A feature is a numeric representation of an aspect of raw data. Features sit between data and models in the machine learning pipeline. Feature engineering is the act of extracting features from raw data and transforming them into formats that are suitable for the machine learning model.

— Page vii, Feature Engineering for Machine Learning, 2018.

The cases with no data preparation are so rare or so trivial that it is practically a rule to prepare raw data in every machine learning project.

There are three main reasons why you must prepare raw data in a machine learning project.

Let’s take a look at each in turn.

1. Machine Learning Algorithms Expect Numbers

Even though your data is represented in one large table of rows and columns, the variables in the table may have different data types.

Some variables may be numeric, such as integers, floating-point values, ranks, rates, percentages, and so on. Other variables may be names, categories, or labels represented with characters or words, and some may be binary, represented with 0 and 1 or True and False.

The problem is, machine learning algorithms at their core operate on numeric data. They take numbers as input and predict a number as output. All data is seen as vectors and matrices, using the terminology from linear algebra.

As such, raw data must be changed prior to training, evaluating, and using machine learning models.

Sometimes the changes to the data can be managed internally by the machine learning algorithm; most commonly, this must be handled by the machine learning practitioner prior to modeling in what is commonly referred to as “data preparation” or “data pre-processing“.

2. Machine Learning Algorithms Have Requirements

Even if your raw data contains only numbers, some data preparation is likely required.

There are many different machine learning algorithms to choose from for a given predictive modeling project. We cannot know which algorithm will be appropriate, let alone the most appropriate for our task. Therefore, it is a good practice to evaluate a suite of different candidate algorithms systematically and discover what works well or best on our data.

The problem is, each algorithm has specific requirements or expectations with regard to the data.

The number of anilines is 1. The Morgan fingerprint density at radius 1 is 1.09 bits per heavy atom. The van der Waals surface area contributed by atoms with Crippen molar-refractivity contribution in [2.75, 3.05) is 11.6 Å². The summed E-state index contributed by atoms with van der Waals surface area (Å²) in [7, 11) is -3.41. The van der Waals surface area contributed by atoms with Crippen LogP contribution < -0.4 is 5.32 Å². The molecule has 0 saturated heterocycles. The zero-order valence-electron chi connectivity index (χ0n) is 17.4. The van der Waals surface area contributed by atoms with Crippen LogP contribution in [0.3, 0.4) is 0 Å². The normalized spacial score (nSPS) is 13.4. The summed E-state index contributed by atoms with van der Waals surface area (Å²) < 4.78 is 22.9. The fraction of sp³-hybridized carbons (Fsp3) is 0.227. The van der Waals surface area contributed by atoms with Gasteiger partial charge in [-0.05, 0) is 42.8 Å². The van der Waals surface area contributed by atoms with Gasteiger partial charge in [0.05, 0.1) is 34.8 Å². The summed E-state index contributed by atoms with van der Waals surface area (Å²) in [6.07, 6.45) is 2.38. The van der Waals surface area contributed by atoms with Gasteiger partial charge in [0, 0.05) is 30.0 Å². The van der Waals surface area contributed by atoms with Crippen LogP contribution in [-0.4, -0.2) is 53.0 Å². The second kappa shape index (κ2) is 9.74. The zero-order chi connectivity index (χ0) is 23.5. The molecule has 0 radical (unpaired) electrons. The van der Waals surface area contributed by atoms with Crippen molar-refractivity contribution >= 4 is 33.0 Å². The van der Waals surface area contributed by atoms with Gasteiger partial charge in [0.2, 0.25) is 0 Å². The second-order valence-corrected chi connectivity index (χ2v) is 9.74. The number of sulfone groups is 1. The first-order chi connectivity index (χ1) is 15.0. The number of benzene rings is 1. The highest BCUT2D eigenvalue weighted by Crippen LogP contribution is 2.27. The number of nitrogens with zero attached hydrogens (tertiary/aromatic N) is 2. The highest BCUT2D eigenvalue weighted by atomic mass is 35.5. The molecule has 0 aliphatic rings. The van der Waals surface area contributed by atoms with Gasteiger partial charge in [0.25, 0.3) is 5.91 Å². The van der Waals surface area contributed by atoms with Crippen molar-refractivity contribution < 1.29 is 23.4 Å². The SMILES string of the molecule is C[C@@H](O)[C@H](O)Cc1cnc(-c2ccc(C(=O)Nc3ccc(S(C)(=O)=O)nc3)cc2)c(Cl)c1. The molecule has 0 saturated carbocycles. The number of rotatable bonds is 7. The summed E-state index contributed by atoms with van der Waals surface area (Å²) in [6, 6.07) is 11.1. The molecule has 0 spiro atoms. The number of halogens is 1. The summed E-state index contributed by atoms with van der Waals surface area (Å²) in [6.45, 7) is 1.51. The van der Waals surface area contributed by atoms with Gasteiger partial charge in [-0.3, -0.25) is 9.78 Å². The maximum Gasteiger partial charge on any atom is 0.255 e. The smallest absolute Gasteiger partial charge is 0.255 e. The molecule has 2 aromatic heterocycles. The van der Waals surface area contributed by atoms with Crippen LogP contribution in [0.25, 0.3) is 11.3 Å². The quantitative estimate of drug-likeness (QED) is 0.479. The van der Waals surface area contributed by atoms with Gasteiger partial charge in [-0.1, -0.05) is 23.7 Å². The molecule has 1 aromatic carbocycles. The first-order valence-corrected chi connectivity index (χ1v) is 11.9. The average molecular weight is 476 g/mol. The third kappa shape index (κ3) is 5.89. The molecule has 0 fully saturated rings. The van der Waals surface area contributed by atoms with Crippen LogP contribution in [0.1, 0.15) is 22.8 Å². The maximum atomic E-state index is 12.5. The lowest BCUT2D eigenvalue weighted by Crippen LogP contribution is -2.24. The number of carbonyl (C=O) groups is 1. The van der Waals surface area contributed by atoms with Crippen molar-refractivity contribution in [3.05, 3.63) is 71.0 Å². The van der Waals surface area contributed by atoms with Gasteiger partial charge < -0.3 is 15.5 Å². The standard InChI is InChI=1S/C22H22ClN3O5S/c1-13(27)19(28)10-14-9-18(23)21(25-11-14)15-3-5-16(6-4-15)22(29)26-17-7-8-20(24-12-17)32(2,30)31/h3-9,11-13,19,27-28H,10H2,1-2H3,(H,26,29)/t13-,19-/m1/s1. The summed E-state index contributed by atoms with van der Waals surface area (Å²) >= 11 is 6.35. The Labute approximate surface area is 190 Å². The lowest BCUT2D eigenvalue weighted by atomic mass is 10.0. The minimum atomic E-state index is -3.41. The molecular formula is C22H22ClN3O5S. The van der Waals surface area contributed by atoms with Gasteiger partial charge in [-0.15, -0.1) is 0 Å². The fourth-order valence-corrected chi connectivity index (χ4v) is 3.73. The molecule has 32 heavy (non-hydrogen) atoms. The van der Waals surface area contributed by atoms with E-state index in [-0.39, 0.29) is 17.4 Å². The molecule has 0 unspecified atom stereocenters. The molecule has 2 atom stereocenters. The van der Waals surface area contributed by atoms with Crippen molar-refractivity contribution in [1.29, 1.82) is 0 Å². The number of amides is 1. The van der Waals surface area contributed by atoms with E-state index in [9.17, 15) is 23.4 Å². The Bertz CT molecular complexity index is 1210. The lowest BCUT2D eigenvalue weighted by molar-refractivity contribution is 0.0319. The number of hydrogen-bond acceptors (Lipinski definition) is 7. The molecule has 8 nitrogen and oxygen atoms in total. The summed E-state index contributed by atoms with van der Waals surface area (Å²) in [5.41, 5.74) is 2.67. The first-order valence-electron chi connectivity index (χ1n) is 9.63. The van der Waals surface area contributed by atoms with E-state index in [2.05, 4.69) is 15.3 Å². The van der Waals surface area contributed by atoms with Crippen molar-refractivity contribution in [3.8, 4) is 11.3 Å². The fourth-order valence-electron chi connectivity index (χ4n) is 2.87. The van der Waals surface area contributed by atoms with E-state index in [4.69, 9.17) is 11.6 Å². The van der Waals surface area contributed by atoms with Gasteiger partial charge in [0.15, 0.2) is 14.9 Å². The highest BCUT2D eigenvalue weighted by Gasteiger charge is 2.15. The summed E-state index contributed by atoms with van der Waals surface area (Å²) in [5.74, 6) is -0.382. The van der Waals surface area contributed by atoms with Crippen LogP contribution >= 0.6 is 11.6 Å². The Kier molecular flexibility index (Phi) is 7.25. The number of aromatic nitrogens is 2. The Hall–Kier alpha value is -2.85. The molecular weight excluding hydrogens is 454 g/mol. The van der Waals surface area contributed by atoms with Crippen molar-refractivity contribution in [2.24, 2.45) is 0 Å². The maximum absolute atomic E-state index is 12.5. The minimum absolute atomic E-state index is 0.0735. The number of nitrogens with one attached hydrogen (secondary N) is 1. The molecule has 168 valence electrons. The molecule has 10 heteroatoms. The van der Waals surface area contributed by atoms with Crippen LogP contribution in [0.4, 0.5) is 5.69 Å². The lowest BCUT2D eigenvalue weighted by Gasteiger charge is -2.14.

… data preparation can make or break a model’s predictive ability. Different models have different sensitivities to the type of predictors in the model; how the predictors enter the model is also important.

— Page 27, Applied Predictive Modeling, 2013.

For example, some algorithms assume each input variable, and perhaps the target variable, to have a specific probability distribution. This is often the case for linear machine learning models that expect each numeric input variable to have a Gaussian probability distribution.

This means that if you have input variables that are not Gaussian or nearly Gaussian, you might need to change them so that they are Gaussian or more Gaussian. Alternatively, it may encourage you to reconfigure the algorithm to have a different expectation on the data.

Some algorithms are known to perform worse if there are input variables that are irrelevant or redundant to the target variable. There are also algorithms that are negatively impacted if two or more input variables are highly correlated. In these cases, irrelevant or highly correlated variables may need to be identified and removed, or alternate algorithms may need to be used.

There are also algorithms that have very few requirements about the probability distribution of input variables or the presence of redundancies, but in turn, may require many more examples (rows) in order to learn how to make good predictions.

The need for data pre-processing is determined by the type of model being used. Some procedures, such as tree-based models, are notably insensitive to the characteristics of the predictor data. Others, like linear regression, are not.

— Page 27, Applied Predictive Modeling, 2013.

As such, there is an interplay between the data and the choice of algorithms. Primarily, the algorithms impose expectations on the data, and adherence to these expectations requires the data to be appropriately prepared. Conversely, the form of the data may help choose algorithms to evaluate that are more likely to be effective.

3. Model Performance Depends on Data

Even if you prepare your data to meet the expectations of each model, you may not get the best performance.

Often, the performance of machine learning algorithms that have strong expectations degrades gracefully to the degree that the expectation is violated.

Further, it is common for an algorithm to perform well or better than other methods, even when its expectations have been ignored or completely violated. It is a common enough situation that this must be factored into the preparation and evaluation of machine learning algorithms.

The idea that there are different ways to represent predictors in a model, and that some of these representations are better than others, leads to the idea of feature engineering — the process of creating representations of data that increase the effectiveness of a model.

— Page 3, Feature Engineering and Selection, 2019.

The performance of a machine learning algorithm is only as good as the data used to train it. This is often summarized as “garbage in, garbage out“. Garbage is harsh, but it could mean a “weak representation” of the problem that insufficiently captures the dynamics required to learn how to map examples of inputs to outputs.

Let’s take for granted that we have “sufficient” data to capture the relationship between input and output variables. It’s a slippery and domain-specific principle, and in practice, we have the data that we have, and our job is to do the best we can with that data.